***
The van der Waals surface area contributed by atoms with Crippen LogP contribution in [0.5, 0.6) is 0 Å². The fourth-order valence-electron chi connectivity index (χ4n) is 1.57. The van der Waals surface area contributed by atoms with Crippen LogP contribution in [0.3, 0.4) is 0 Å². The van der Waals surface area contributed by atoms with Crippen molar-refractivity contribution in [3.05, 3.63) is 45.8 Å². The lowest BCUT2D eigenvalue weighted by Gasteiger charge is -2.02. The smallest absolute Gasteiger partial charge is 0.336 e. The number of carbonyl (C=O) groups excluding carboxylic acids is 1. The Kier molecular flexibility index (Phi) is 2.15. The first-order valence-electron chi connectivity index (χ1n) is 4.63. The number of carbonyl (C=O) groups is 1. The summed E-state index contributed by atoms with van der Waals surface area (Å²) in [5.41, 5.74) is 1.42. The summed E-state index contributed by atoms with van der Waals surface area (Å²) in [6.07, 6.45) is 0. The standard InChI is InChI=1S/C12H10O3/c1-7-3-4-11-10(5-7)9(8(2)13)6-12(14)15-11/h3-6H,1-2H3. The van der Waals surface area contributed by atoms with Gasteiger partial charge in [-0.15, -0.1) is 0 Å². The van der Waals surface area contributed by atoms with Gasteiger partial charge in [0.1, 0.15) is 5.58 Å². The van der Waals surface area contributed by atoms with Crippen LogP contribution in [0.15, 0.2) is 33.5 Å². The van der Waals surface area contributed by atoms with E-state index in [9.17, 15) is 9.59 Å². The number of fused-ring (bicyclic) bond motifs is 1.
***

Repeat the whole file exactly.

The van der Waals surface area contributed by atoms with Crippen LogP contribution in [0.5, 0.6) is 0 Å². The fourth-order valence-electron chi connectivity index (χ4n) is 1.57. The van der Waals surface area contributed by atoms with Crippen LogP contribution in [0.3, 0.4) is 0 Å². The van der Waals surface area contributed by atoms with Crippen molar-refractivity contribution in [3.05, 3.63) is 45.8 Å². The lowest BCUT2D eigenvalue weighted by Gasteiger charge is -2.02. The smallest absolute Gasteiger partial charge is 0.336 e. The number of carbonyl (C=O) groups excluding carboxylic acids is 1. The Kier molecular flexibility index (Phi) is 2.15. The first-order valence-electron chi connectivity index (χ1n) is 4.63. The number of carbonyl (C=O) groups is 1. The summed E-state index contributed by atoms with van der Waals surface area (Å²) in [5.41, 5.74) is 1.42. The summed E-state index contributed by atoms with van der Waals surface area (Å²) in [6.07, 6.45) is 0. The standard InChI is InChI=1S/C12H10O3/c1-7-3-4-11-10(5-7)9(8(2)13)6-12(14)15-11/h3-6H,1-2H3. The van der Waals surface area contributed by atoms with Gasteiger partial charge in [-0.15, -0.1) is 0 Å². The van der Waals surface area contributed by atoms with Gasteiger partial charge in [0.1, 0.15) is 5.58 Å². The van der Waals surface area contributed by atoms with Crippen LogP contribution in [0.15, 0.2) is 33.5 Å². The van der Waals surface area contributed by atoms with E-state index in [9.17, 15) is 9.59 Å². The number of fused-ring (bicyclic) bond motifs is 1.